The second week into my Junior year at high school, my father moved us from Minneapolis to a small farm town just north of the Iowa border. I had immediately sold my rust-laden 66 Mustang right after the move.
Needing a vehicle to escape from reality, I started bicycling through the small farm town. I arrived at the used car lot of the only car dealership. They carried a mixture of new cars, farm trucks and assorted hay wagons. On that crisp fall day, I spied a rough looking, red 1967 Mustang Fastback sitting in the very back corner of the lot. It looked as if it was forgotten in time, abandoned, traded-in on something that would actually be useful on a dairy farm. The year was 1975. I immediately found the salesman/owner/mechanic and paid the outrageous price of $300 I had saved from hand-washing dishes at the local restaurant.
The faded red pony was a 289 two barrel, with a three speed manual on the floor, small crumples on both ends, and was missing the Mustang logo on the front grill. The interior was black and the gas gauge never worked. I ran out of gas multiple times cruising the small town at night, which is what we did at 24 cents a gallon. The town had one very large police officer named Rodney, that had mercy on me and would push the Mustang with his big bumpered cruiser to the small gas station where he would unlock the station, turn on the pump, and help me fill up to get back on the streets. Once in the dead of winter, at 2 am while driving back from another small farm town, I ran out of gas and had to walk a half mile in -20 temps to wake up a farmer for gas.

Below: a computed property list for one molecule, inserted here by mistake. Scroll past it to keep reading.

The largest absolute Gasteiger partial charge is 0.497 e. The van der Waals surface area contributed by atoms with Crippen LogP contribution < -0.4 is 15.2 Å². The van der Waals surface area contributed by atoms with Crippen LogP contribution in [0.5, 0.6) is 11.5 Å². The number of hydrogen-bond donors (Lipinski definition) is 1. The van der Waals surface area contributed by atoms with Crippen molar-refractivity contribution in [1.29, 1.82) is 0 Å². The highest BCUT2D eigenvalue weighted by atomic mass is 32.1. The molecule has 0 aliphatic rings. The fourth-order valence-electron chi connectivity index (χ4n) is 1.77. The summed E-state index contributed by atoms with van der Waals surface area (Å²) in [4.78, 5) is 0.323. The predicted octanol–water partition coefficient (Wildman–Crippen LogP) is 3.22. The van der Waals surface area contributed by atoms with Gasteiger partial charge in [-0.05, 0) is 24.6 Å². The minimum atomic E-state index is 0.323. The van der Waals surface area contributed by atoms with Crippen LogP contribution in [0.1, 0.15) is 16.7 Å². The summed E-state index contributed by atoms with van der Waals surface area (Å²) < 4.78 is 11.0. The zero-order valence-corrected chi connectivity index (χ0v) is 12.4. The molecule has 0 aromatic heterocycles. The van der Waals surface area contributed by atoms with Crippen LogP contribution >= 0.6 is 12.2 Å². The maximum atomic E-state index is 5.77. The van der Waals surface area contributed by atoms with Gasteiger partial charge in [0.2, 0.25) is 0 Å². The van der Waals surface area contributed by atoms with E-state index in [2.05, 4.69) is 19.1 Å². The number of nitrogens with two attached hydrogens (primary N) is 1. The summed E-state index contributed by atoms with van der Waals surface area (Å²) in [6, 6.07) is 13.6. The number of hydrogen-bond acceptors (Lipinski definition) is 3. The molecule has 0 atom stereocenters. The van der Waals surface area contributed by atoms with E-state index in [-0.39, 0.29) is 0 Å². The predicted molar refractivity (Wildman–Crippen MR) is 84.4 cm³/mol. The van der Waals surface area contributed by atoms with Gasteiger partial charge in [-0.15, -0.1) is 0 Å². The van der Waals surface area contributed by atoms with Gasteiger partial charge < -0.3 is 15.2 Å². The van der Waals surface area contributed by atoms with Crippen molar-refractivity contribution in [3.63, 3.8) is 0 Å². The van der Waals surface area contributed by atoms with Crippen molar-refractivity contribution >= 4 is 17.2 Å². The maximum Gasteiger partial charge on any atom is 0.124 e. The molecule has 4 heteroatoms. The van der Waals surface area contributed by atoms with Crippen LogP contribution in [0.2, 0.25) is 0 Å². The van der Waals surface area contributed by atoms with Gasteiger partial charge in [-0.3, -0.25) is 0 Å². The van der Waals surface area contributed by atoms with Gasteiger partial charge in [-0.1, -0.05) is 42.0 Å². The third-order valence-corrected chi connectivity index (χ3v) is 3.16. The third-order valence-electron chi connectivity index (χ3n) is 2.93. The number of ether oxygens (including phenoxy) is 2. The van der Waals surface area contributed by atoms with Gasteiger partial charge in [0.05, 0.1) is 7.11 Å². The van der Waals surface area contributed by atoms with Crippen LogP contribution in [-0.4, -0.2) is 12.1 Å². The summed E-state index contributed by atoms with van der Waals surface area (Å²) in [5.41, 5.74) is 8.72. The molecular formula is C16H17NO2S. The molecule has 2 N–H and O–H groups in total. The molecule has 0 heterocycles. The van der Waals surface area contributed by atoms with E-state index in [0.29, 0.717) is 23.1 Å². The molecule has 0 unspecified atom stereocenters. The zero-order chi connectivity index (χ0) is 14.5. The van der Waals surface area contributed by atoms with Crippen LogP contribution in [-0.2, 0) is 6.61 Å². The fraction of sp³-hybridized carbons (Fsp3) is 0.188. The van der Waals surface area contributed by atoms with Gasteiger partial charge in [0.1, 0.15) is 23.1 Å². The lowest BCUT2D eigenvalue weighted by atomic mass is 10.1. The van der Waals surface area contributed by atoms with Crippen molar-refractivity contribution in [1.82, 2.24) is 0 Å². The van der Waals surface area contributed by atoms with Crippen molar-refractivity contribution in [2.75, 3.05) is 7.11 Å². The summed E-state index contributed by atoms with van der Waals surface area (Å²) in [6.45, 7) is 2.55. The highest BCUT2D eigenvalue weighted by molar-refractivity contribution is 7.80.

I had cut the original two-into-one stock exhaust and made it throaty sounding with dual Thrush mufflers. I also installed a Hurst T handle and boot to the manual shifter. One of the motor mounts was permanently broke, and the engine always lifted and banged when I got on it. Seventeen was a good age to have a Fastback. I raced it five times on a straight stretch of road south of town and the quarter mile ended at a wayside rest that young spectators could sit and watch the American Graffiti finish. It was also one mile from the Minnesota/Iowa border, in case we needed to make a run for it.
Oh, just a side-bar, the ’67 Mustang tires had the exact width to fit on the railroad tracks that ran through town. After letting out a little air pressure in each tire, I could put it on the rails in first gear, let out the clutch, jump out and sit on the hood while it chugged down the tracks. (Not recommended anyone follow my example!)
Keeping with the family tradition of selling everything that meant something to us, the
Mustang was sold in 1975 to a local farmer for the same amount I paid for it, $300. It was replaced eventually with a 1967 six-cylinder baby blue Camaro.
Today, Forty-five years later I started to reminisce for that car. I wondered whether I could find the red Mustang after all this time and buy it back so I could have a piece of history that would plug one of the childhood voids.
I’ve always envied the people who still have their high school cars and restored them back to the days of “muscle cars are just what we drove!” condition.
After some prompting from a friend who restores old Corvettes, and actually had one in the National Corvette Museum in Bowling Green, I found my former high school’s Facebook page. I made a post asking for any information on the where abouts of the red Mustang Fastback. I left my cell phone, email, address and a picture of a red ’67 that was restored on the Facebook post. I closed my laptop, said a prayer, and went to work.
Thinking this was a total long shot, and not really expecting to find it 45 years later, the cell phone rang two minutes later. The caller said, “I’m the guy who bought the car from you in 1975. Where you tall, skinny and had long curly dark hair?”